With multiple phases of ‘new normals’ key decisions for future workforces are now needed says Ger McDonough from PwC. One thing is for certain, work will never be the same again.
It is clear that a return to normal working conditions will not happen in the short term. Instead, organisations face multiple phases of “new normal” as restrictions are modified with resulting impacts on both the volume and nature of work carried out.
The working environment we return to after the crisis will not be the same. Many old assumptions of how work needs to get done will have been completely dismantled. At the same time, the crisis may produce some very positive effects from a workforce perspective.
“Who are the key influencers and leaders leading the activation of and engagement with your return-to-work strategy?”
What will it take to get your business moving again? Returning to work is a complex problem, with many questions to consider, especially from a workforce point of view. How can you ensure the health and safety of your people? Can all of your staff come back to work at once, or should their return be scheduled? What will it cost to bring people back to work?
The impact of Covid-19 might vary across your different business units, and return-to-work timelines may differ substantially. This applies not just in your local location but across the jurisdictions you operate in.
Preparing for recovery and readying for return to work
There are a number of key decisions to be made across four areas as you prepare your return-to-work strategy in line with Government protocols.
“Your task force should operate alongside a transition office which coordinates your return to work response and promotes welfare, compliance and efficiency throughout that process”
Before you do, you need to set up and mobilise a return-to-work task force. Who are the key people who should be involved in the task force? Who are the key influencers and leaders leading the activation of and engagement with your return-to-work strategy?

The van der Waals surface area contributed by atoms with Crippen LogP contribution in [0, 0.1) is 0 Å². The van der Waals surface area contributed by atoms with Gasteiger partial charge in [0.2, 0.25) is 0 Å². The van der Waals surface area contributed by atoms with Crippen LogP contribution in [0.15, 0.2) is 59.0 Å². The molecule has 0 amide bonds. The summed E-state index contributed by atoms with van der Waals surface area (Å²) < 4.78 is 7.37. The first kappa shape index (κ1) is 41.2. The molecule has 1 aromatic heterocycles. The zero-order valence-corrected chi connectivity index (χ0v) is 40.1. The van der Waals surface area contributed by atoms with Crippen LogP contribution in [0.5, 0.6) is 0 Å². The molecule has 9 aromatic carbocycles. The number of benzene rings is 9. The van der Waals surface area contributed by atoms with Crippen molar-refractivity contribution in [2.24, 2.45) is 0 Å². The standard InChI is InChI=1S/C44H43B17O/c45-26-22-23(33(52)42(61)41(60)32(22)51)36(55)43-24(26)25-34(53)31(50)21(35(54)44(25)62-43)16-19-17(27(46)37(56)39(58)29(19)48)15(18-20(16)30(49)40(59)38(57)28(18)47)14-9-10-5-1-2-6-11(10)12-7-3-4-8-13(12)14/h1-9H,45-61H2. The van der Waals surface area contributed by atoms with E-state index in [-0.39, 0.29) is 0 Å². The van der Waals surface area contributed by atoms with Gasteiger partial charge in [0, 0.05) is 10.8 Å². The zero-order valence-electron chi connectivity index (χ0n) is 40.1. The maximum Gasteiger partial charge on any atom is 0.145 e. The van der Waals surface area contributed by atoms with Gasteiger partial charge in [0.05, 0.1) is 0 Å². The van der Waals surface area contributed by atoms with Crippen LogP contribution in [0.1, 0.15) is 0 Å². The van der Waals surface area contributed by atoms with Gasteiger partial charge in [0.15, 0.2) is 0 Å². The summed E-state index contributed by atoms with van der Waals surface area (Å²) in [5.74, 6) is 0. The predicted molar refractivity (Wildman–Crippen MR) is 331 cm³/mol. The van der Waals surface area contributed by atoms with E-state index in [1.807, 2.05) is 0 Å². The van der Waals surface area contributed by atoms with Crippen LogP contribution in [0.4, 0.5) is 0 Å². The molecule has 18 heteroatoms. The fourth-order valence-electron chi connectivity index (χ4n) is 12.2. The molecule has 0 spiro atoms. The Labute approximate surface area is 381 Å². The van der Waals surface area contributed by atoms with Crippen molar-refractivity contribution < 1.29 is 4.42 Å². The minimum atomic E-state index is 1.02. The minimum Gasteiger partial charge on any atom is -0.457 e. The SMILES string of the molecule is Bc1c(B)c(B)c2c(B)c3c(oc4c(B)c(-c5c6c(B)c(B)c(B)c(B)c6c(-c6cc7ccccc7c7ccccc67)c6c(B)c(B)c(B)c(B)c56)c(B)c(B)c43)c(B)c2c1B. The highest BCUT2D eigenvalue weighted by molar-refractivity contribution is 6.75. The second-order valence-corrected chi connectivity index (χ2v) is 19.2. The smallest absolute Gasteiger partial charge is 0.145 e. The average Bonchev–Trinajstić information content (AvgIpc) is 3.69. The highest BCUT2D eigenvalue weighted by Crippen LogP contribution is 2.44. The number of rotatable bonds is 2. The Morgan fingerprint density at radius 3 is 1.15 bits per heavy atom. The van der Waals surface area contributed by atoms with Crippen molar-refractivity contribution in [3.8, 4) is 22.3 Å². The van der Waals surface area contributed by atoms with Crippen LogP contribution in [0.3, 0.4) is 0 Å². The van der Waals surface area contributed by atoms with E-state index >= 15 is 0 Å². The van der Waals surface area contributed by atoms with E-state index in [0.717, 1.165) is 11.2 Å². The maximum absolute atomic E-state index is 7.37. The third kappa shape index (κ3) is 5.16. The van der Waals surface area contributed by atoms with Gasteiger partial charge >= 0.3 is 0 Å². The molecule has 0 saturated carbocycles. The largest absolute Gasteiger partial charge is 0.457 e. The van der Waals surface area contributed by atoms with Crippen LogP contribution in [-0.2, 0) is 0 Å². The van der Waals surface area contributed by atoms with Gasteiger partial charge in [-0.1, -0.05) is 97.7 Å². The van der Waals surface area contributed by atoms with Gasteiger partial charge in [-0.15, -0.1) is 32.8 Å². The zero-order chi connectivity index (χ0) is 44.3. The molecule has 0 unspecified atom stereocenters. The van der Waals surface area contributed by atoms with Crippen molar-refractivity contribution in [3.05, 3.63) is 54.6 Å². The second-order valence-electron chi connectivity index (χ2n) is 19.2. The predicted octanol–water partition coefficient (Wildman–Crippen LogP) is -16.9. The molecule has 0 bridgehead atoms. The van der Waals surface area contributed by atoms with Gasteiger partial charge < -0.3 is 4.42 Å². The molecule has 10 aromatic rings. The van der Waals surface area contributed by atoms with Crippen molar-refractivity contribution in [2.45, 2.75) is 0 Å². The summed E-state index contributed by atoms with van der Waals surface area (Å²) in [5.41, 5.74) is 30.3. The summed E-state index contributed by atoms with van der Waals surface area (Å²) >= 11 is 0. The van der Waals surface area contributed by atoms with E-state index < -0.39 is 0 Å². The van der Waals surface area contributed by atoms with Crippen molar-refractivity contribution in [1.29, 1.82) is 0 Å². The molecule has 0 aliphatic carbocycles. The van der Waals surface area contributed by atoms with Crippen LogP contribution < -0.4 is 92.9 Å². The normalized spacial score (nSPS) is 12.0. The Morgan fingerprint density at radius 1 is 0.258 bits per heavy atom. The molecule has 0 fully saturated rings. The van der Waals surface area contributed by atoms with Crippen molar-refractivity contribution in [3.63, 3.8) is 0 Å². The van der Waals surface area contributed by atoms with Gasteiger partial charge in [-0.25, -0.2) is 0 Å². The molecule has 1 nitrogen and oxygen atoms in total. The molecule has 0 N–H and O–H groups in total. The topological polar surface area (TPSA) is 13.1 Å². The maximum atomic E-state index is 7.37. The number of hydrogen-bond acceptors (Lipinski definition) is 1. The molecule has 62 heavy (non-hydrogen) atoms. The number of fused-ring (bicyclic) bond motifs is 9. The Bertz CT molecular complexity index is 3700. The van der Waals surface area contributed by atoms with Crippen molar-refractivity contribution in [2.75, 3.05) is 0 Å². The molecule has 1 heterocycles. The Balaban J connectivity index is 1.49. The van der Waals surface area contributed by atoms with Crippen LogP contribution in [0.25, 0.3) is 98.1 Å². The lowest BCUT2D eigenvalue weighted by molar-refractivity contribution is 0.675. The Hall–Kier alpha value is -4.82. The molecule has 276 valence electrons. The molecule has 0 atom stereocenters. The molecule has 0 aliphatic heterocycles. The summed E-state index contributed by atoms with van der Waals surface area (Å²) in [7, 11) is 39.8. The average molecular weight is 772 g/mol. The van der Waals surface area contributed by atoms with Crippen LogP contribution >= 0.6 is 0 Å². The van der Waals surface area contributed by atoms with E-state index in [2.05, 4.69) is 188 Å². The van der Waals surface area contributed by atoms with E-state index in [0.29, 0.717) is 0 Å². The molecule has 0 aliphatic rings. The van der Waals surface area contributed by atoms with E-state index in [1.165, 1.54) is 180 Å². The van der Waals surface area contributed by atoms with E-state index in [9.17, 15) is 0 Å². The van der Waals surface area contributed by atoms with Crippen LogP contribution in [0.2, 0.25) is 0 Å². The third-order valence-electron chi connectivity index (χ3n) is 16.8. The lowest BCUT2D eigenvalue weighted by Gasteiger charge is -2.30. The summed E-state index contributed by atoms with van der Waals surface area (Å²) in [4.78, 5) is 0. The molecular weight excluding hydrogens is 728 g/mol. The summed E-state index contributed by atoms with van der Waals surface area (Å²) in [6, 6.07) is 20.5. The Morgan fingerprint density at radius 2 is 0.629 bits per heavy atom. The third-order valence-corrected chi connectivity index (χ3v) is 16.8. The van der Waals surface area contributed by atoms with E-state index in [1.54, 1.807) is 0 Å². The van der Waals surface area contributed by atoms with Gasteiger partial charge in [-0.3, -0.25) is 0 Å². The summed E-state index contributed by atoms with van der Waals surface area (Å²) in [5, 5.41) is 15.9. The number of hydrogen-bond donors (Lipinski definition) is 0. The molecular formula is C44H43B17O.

They should design and facilitate a return-to-work strategy workshop that includes the input of key stakeholders from every part of your business. It should also include inputs from the workforce, accounting for their concerns and considerations as they begin to think about coming back to work, and what steps can be taken to alleviate or mitigate those.
Your task force should operate alongside a transition office which coordinates your return to work response and promotes welfare, compliance and efficiency throughout that process. Their considerations should include reviewing the effectiveness of your Covid-19 response to date: what has worked well, and needs to be replicated going forward? They will be responsible for executing and managing your return-to-work strategy, as well as monitoring and measuring the progress you have made so far, and the distance you still need to travel as your business returns to work.
Key decision criteria
The task force and transition office have decisions to make across a range of key criteria:
- Health and safety considerations and concerns
- Ensure compliance with Government and HSE guidelines
- Consider EU privacy legislation for tech solutions
- Ensure the work environment is safe and sanitary
- Establish protocols for the use of shared equipment or workspaces
- Evaluate appropriate medical protocols to form part of a return-to-work process, such as anonymised temperature checks
- Review environment, health and safety and emergency protocols to align with HSE guidance
Types of work and sequencing the return to work
- Identify critical or contractually obliged services and related roles
- Identify roles that require interaction with other people (on-site or field), or with shared technology or machinery